After a thorough discussion with the patient about therapeutic alternatives such as cryotherapy, topical antimony therapy, or systemic chemotherapy, it was decided to perform a total excision of the lesion in local anaesthesia, taking into consideration its small size and long duration as well as an imminent business trip of the patient. Follow-up visits after 11 months showed complete healing with a minimal residual scar.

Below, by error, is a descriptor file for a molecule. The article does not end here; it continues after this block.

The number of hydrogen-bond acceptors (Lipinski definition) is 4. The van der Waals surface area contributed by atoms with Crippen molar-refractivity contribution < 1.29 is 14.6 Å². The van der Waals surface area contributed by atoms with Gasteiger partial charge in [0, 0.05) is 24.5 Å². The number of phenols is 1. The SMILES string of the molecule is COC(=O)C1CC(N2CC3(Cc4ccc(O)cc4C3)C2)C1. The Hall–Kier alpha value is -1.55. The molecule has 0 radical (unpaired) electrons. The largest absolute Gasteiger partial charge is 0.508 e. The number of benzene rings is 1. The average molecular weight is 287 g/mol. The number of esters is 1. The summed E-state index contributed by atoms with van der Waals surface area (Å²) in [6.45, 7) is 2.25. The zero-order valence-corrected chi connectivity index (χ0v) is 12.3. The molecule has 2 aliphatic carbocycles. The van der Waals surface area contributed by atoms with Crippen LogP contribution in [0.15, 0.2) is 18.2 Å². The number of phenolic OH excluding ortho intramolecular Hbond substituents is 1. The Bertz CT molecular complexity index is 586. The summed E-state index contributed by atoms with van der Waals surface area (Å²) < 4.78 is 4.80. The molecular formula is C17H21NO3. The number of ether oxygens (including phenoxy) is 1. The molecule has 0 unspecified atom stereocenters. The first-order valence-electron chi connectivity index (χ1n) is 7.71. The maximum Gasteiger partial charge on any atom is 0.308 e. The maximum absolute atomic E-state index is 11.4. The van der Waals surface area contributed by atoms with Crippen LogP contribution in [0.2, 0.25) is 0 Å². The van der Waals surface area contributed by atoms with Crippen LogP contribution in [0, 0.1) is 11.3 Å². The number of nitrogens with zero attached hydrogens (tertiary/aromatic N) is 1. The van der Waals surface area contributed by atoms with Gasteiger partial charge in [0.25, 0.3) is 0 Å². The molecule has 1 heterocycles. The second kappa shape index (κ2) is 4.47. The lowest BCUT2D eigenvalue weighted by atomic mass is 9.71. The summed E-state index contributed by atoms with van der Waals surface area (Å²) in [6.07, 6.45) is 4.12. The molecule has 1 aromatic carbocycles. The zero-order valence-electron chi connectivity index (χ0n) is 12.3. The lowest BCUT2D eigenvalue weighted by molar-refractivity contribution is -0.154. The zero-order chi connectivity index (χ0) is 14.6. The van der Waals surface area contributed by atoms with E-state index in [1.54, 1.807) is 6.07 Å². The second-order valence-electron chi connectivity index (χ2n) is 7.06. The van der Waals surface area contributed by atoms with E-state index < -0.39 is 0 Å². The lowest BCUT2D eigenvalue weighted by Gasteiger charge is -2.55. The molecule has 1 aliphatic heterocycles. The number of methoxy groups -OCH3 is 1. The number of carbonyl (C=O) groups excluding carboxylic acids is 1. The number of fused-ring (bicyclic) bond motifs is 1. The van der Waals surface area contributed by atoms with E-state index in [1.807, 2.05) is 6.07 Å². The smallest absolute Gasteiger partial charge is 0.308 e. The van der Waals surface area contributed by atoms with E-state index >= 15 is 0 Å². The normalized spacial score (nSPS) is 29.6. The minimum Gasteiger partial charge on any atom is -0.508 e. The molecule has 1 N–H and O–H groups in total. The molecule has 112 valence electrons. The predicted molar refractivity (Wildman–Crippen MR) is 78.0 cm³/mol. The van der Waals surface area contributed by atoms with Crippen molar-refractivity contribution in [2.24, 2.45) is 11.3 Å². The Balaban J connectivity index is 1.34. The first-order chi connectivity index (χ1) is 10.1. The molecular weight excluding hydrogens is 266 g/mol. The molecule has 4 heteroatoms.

This case represents to our knowledge the longest reported duration with seven years persistence of a L. infantum CL indicating a potential long lasting natural evolution of the disease in an otherwise healthy and immunocompetent patient. OWCL caused by L. major usually heal within 2–8 months, and lesions in L. tropica infection often heal spontaneously within one year . Cases of chronic, non-healing cutaneous or mucocutaneous leishmanisis caused by L. infantum have been reported mostly in patients with HIV or immunosuppressive treatments, or in patients with atypical clinical presentations such as relapsing CL, leishmaniasis recidivans (LR) or mucosal localizations [8, 9]. A maximum duration until spontaneous healing of up to 3 years has been reported for typical L. infantum OWCL lesions in immunocompetent patients . In Turkey, Cukurova region, a CL focus initially linked to L. infantum by PCR-RFLP, transmitted by Phlebotomus tobbi was described and patients presented mostly with small, non-ulcerative lesions which lasted for at least 2 years with only few cases of spontaneous healing . As in our case negative leishmania serology was seen in these patients which is probably typical for CL cases caused by L. infantum. Recently the causative Leishmania strain from this region was revealed by whole genome sequencing as a natural hybrid between L. infantum and L. donovani , indicating that diagnostic molecular methods might have some limitation for species differentiation. Unfortunately, we were not able to isolate the parasite in our case into culture for further specification and origin detection.